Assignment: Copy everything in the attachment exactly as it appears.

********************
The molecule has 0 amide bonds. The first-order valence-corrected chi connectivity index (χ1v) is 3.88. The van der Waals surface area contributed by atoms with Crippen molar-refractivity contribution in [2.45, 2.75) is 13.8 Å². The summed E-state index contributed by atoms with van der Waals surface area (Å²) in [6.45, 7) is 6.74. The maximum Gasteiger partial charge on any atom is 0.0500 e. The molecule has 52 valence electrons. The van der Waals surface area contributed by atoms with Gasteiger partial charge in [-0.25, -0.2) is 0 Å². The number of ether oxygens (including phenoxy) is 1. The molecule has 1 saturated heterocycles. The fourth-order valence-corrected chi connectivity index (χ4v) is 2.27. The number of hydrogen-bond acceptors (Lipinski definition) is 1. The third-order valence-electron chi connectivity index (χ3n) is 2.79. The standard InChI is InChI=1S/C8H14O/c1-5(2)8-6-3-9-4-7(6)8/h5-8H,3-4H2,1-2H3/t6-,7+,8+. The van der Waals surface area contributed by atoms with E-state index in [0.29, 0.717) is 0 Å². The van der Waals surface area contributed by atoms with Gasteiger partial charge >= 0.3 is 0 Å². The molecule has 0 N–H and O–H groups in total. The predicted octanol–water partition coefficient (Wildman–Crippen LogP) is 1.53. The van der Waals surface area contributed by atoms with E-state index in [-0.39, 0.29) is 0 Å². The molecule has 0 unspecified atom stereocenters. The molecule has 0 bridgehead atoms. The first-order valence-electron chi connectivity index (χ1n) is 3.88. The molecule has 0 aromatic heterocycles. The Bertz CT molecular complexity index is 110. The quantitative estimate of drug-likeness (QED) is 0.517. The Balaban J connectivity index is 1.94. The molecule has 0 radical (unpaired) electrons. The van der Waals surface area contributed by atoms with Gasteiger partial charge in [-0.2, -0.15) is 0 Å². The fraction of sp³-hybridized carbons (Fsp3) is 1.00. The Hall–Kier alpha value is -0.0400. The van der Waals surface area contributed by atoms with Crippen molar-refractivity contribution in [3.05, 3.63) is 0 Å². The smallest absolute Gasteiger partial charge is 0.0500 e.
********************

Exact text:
The molecule has 0 amide bonds. The first-order valence-corrected chi connectivity index (χ1v) is 3.88. The van der Waals surface area contributed by atoms with Crippen molar-refractivity contribution in [2.45, 2.75) is 13.8 Å². The summed E-state index contributed by atoms with van der Waals surface area (Å²) in [6.45, 7) is 6.74. The maximum Gasteiger partial charge on any atom is 0.0500 e. The molecule has 52 valence electrons. The van der Waals surface area contributed by atoms with Gasteiger partial charge in [-0.25, -0.2) is 0 Å². The number of ether oxygens (including phenoxy) is 1. The molecule has 1 saturated heterocycles. The fourth-order valence-corrected chi connectivity index (χ4v) is 2.27. The number of hydrogen-bond acceptors (Lipinski definition) is 1. The third-order valence-electron chi connectivity index (χ3n) is 2.79. The standard InChI is InChI=1S/C8H14O/c1-5(2)8-6-3-9-4-7(6)8/h5-8H,3-4H2,1-2H3/t6-,7+,8+. The van der Waals surface area contributed by atoms with E-state index in [0.29, 0.717) is 0 Å². The van der Waals surface area contributed by atoms with Gasteiger partial charge >= 0.3 is 0 Å². The molecule has 0 N–H and O–H groups in total. The predicted octanol–water partition coefficient (Wildman–Crippen LogP) is 1.53. The van der Waals surface area contributed by atoms with E-state index in [-0.39, 0.29) is 0 Å². The molecule has 0 unspecified atom stereocenters. The molecule has 0 bridgehead atoms. The first-order valence-electron chi connectivity index (χ1n) is 3.88. The molecule has 0 aromatic heterocycles. The Bertz CT molecular complexity index is 110. The quantitative estimate of drug-likeness (QED) is 0.517. The Balaban J connectivity index is 1.94. The molecule has 0 radical (unpaired) electrons. The van der Waals surface area contributed by atoms with Gasteiger partial charge in [-0.2, -0.15) is 0 Å². The fraction of sp³-hybridized carbons (Fsp3) is 1.00. The Hall–Kier alpha value is -0.0400. The van der Waals surface area contributed by atoms with Crippen molar-refractivity contribution in [3.05, 3.63) is 0 Å². The smallest absolute Gasteiger partial charge is 0.0500 e.